Dogs and allergies make an incredibly unfair combination, it’s just frustrating to watch our cute dogs struggle without having a culprit to blame and treat. Allergies are immune system responses that happen when your dog’s body overreacts to a trigger, and as long as your pet is exposed to the allergen, no dog allergy treatment will stop the suffering and discomfort. Every dog owner should keep in mind that treating the allergy symptoms is never enough unless they address the allergens.
It’s true that determining what’s causing your dog’s allergies can be irritatingly difficult but you can still use some common, yet little-known, signs that your four-legged friend has food allergies.
Check out these seven signs of food allergies in dogs.
#7 – Your Dog Doesn’t Stop Itching and Scratching
If the sound of your dog scratching is becoming more and more familiar, then it’s an alarming sign of an underlying health issue that you should work on digging up. First, try to rule out the possibility that your dog has dermatitis or atopy by eliminating the common causes of skin irritation.
Once you make sure the itching isn’t linked to irritation, then chances are your dog’s allergy is triggered by something he/she is eating.
#6 – Your Dog Has Chronic Diarrhea and/or Vomiting
Occasional cases of diarrhea shouldn’t be alarming as they’re mostly caused by a slightly upset stomach, however, if diarrhea is a frequent event in your daily walks then it may be a sign of dog food allergies.
In this case, your pup’s digestive system is having a hard time digesting a certain food, meaning you should pay close attention to your dog’s diet.
Not only diarrhea, but vomiting can also be an alarming sign that your dog’s body is having an awful reaction to something in their food. It should be noted that vomiting is always alarming no matter how frequently it happens, so make sure to take your dog to the vet for a check-up ASAP.
#5 – Your Dog is Chewing and Licking their Paw
You may run to check out what the heck your dog is secretly eating only to find him/her licking and chewing their own paws! Well, they’re neither cleaning like a cat nor do they find their fur delicious.
If your dog is obsessively licking, biting, and chewing their paw, it’s one of the signs your dog has allergies and he/she is trying to stop the discomfort of an allergen’s inflammatory reaction.
#4 – Your Dog is Experiencing Rash, Hair Loss, and/or Oily Coat
When your dog keeps scratching trying to get some relief from discomfort, they end up causing themselves an inflammation that may eventually lead to hair loss. However, hair loss in dogs can also be a result of a lurking skin rash as an allergic reaction.
If your dog is suffering from both hair loss and an oily, smelly coat, then you need to call your veterinarian to rule out a fungal infection. The latter share the same causes and symptoms as food allergies in dogs.
#3 – Your Dog Has Yeast and Ear Infections
If you notice an excessive build-up of wax while checking your pup’s ears, it may be a sign that your dog has allergies and might need more than an ear cleaning session.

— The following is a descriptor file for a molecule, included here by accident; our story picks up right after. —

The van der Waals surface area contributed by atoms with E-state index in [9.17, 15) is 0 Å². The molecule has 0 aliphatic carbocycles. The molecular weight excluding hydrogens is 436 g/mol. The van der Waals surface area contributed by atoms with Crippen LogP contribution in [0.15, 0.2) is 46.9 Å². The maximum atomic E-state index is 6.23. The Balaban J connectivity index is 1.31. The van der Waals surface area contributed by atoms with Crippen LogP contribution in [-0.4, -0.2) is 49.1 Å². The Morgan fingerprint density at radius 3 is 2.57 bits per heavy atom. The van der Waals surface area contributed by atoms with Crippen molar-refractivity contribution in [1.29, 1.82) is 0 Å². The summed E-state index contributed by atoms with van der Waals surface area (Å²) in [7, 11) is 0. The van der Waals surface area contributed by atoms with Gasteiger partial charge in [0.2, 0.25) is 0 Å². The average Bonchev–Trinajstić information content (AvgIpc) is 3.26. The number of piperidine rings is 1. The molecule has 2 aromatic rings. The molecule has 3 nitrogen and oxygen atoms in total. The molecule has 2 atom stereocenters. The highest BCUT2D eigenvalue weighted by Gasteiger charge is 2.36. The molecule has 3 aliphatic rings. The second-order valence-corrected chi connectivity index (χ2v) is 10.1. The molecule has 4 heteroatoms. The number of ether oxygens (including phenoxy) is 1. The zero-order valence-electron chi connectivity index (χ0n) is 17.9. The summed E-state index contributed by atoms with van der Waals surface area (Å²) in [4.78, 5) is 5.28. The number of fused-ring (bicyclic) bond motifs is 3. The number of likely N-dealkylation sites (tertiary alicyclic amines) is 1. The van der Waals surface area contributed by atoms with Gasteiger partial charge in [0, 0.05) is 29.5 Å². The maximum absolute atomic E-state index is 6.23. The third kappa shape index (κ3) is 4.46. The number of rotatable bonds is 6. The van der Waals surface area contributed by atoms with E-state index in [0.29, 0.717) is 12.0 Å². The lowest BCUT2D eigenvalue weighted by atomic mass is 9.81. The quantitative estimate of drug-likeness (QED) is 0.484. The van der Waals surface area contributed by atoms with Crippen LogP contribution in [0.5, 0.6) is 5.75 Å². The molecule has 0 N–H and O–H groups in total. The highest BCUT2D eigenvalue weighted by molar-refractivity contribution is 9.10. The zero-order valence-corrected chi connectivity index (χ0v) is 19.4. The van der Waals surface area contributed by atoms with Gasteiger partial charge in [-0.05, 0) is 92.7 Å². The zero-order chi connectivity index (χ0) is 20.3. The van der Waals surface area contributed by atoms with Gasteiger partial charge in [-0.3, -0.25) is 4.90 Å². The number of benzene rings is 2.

Also, overfeeding your pooch starches and carbs can stress the healthy amount of yeast in the dog’s digestive tract, thus interfering with the normal immunity functioning.
This results in excessive production of fungus, releasing the foul smell, skin bronzing, and more earwax in an attempt to get rid of the excess yeast in the dog’s body.
#2 – Your Dog is Head-Shaking and Face-Rubbing
A dog shaking his/her head can simply mean that they’re trying to get the water out of their ears after a swim or a bath, however, if your four-legged friend is constantly head shaking and face rubbing, it can be a warning sign of skin irritation or ear inflammation that the dog is trying so hard to get rid of.
#1 – Hypoallergenic Shampoos Are Useless to Your Dog
If a specialized shampoo cannot resolve the six previous signs, which are also linked to fleas and environmental allergies, then you may be left with one hideous culprit: Your dog’s food. This calls for an urgent change in diet. You may want to look for the best dog food for allergies and don’t try any home remedies for dog allergies before checking with your vet.
How to Treat Dog Allergies
Although you can’t completely prevent dog food allergy, you can provide allergy relief. First, you need a proper diagnosis from the vet, then, identify the allergy-triggering ingredient(s) in your dog’s food following an elimination process. You can also look beyond traditional dog foods and maybe go for a raw or natural diet.
Keep in mind that even though dogs can develop an allergy to almost any food, many dog allergies come from heavily-processed ingredients in marketed dog food.
It is definitely heartbreaking to watch your cuddly pup struggle as you try to dig out what’s causing the food allergies, but just hang in there because solutions are much easier to find, and before you know it, you’ll have your happy, healthy doggy best friend back!
Don’t forget to leave a comment below if your dog has food allergies or if you have any questions or pieces of advice. Your contributions are a source of support, guidance, and inspiration to our entire community of readers. And please feel free to share this article with other dog owners and lovers.